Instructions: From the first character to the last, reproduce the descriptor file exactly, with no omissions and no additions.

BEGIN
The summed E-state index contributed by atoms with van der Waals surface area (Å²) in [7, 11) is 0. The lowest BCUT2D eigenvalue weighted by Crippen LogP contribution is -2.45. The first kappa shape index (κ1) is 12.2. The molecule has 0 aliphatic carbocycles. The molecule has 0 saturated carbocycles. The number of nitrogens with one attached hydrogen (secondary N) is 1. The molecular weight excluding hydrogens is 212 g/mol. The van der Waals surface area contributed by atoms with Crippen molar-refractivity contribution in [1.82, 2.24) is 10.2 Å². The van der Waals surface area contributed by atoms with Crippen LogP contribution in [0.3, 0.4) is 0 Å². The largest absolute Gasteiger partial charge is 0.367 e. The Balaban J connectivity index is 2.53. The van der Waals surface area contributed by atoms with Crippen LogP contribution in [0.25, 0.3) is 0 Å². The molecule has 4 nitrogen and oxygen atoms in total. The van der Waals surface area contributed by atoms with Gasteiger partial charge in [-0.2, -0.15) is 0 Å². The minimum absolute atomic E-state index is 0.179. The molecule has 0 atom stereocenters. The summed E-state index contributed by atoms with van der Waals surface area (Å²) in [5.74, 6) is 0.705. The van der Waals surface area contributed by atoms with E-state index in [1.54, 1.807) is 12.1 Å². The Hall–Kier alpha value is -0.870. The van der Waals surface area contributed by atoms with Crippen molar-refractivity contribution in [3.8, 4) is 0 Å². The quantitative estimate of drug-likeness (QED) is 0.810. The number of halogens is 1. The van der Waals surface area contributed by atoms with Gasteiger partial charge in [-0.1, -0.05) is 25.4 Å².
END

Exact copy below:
The summed E-state index contributed by atoms with van der Waals surface area (Å²) in [7, 11) is 0. The lowest BCUT2D eigenvalue weighted by Crippen LogP contribution is -2.45. The first kappa shape index (κ1) is 12.2. The molecule has 0 aliphatic carbocycles. The molecule has 0 saturated carbocycles. The number of nitrogens with one attached hydrogen (secondary N) is 1. The molecular weight excluding hydrogens is 212 g/mol. The van der Waals surface area contributed by atoms with Crippen molar-refractivity contribution in [1.82, 2.24) is 10.2 Å². The van der Waals surface area contributed by atoms with Crippen LogP contribution in [0.3, 0.4) is 0 Å². The largest absolute Gasteiger partial charge is 0.367 e. The Balaban J connectivity index is 2.53. The van der Waals surface area contributed by atoms with Crippen LogP contribution in [0.25, 0.3) is 0 Å². The molecule has 4 nitrogen and oxygen atoms in total. The van der Waals surface area contributed by atoms with Gasteiger partial charge in [-0.2, -0.15) is 0 Å². The minimum absolute atomic E-state index is 0.179. The molecule has 0 atom stereocenters. The summed E-state index contributed by atoms with van der Waals surface area (Å²) in [5.74, 6) is 0.705. The van der Waals surface area contributed by atoms with E-state index in [1.54, 1.807) is 12.1 Å². The Hall–Kier alpha value is -0.870. The van der Waals surface area contributed by atoms with Crippen molar-refractivity contribution in [3.8, 4) is 0 Å². The quantitative estimate of drug-likeness (QED) is 0.810. The number of halogens is 1. The van der Waals surface area contributed by atoms with Gasteiger partial charge in [-0.1, -0.05) is 25.4 Å².